Everyone seems to love to hate the Private Finance Initiative.
Yesterday, the Public Accounts Committee raised further questions about the cost effectiveness of the concept in a report claiming that the current model of PFI doesn’t offer value for money.
The charge sheet against PFI is getting longer: procurement processes aren’t competitive, contracts are inflexible, whole-life costs don’t appear to be lower, efforts to transfer risk may be flawed, and the completion of projects may even be slower than under conventional delivery. What’s more, in the post-financial crisis world, it appears that the cost of capital for PFI projects may be twice that of government gilts. So it seems increasingly implausible to argue that PFI represents a good deal for taxpayers relative to conventional procurement.
Having established that a policy crime has been committed, recent select committee reports from both the PAC and Treasury committees even go on to identify a motive. The Chancellor’s second fiscal rule – that public sector net debt must be falling in 2015-16 – gives strong incentives for government to deploy PFI to keep infrastructure spending off the Government’s books. This was also an imperative of Gordon Brown’s 40% of GDP sustainable investment rule.
So it’s deeply unfashionable to defend PFI at the moment. There are few legitimate benefits over conventional procurement, and, if wriggling out of fiscal rules can be described as a benefit, one nefarious one.
But branding PFI a rip-off isn’t the same thing as concluding that we should stop doing it. There’s little point in comparing PFI to some hypothetical alternative conventional funding approach. Rather we need to compare it to what would happen if PFI were disallowed. With the existing fiscal rules, if you can’t build a school by PFI, it probably just won’t get built at all, since departmental capital spending has been slashed. So the real comparison in most cases is between a pricey PFI hospital or no hospital at all. Whether it’s worth the higher price-tag depends on the social value of the project compared to that cost.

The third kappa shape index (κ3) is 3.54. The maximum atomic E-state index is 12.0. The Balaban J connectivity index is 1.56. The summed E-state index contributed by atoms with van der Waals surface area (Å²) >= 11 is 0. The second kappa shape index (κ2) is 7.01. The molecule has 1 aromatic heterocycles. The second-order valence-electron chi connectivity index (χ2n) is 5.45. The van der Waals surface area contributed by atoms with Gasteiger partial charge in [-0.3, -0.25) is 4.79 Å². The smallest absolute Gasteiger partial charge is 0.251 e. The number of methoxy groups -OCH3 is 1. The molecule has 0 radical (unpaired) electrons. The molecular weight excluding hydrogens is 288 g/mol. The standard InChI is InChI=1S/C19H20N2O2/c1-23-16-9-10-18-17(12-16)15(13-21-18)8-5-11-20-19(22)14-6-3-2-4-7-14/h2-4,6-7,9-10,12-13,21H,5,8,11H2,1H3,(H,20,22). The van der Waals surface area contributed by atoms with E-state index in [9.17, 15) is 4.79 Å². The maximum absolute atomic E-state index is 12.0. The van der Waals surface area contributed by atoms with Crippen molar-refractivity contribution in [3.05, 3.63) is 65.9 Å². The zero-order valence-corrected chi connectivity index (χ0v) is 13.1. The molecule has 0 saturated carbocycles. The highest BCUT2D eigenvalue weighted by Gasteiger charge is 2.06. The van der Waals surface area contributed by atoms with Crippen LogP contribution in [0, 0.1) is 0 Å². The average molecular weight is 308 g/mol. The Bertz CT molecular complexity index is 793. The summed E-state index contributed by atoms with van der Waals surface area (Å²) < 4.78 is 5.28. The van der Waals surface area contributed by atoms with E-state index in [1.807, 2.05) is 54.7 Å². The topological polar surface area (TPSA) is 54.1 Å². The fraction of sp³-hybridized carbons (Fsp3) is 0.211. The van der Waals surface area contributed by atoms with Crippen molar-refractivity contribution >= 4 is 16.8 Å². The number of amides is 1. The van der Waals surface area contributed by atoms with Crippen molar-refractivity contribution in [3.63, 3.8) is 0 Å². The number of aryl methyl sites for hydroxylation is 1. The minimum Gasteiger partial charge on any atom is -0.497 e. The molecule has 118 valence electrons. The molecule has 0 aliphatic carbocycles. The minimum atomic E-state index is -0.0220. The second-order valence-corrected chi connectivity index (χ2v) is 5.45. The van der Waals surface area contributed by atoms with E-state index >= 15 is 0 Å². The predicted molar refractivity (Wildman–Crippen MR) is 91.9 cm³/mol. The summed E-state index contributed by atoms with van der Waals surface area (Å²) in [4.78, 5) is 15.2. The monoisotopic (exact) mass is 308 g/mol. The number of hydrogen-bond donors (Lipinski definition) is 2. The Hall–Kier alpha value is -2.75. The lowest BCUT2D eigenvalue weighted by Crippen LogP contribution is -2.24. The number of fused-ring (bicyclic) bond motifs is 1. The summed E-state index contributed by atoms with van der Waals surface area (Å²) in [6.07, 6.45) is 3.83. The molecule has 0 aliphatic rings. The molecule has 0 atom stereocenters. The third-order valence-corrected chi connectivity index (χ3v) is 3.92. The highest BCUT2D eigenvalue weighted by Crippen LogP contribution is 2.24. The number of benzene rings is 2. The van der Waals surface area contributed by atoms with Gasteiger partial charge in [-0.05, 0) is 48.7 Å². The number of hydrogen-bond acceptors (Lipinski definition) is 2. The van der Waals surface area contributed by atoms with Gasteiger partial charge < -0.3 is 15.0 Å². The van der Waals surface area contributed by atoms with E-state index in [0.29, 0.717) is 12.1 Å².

Establishing the social value of such investment is all but impossible. But, as successive governments have been so keen on PFI – including ones that pilloried the concept in Opposition – it seems clear that society would prefer to have these things built than not, even if they do involve a large credit card bill.
That successive governments feel the need to invent complicated private finance wheezes to get round their own fiscal rules only serves to underline the absurd incentives created by the way that investment spending is treated in the National Accounts. The only real alternative which will achieve the desired level of investment is to unblock the public finance route by recognising publicly financed assets as such, rather than just counting their cost. But unless and until that argument is resolved, it seems like PFI, or some variant of it, is the only game in town.
That argument would stand at any time but right now, with the economy in recession, it’s more important than ever. The UK economy is trying to move from growth fuelled by government and household consumption, to growth powered by investment and exports. With the exports route closed off, the investment lever is the only one that government has to pull. Having boxed itself in on publicly financed investment, it needs to continue to find a way around its own rules in order to support output.
So PFI might be a rip-off, but less investment would be far worse than expensive investment at the moment. And until we have a more sensible approach to accounting for infrastructure investment, that looks like the choice we face. Perhaps the next select committee report should focus on tackling that underlying problem.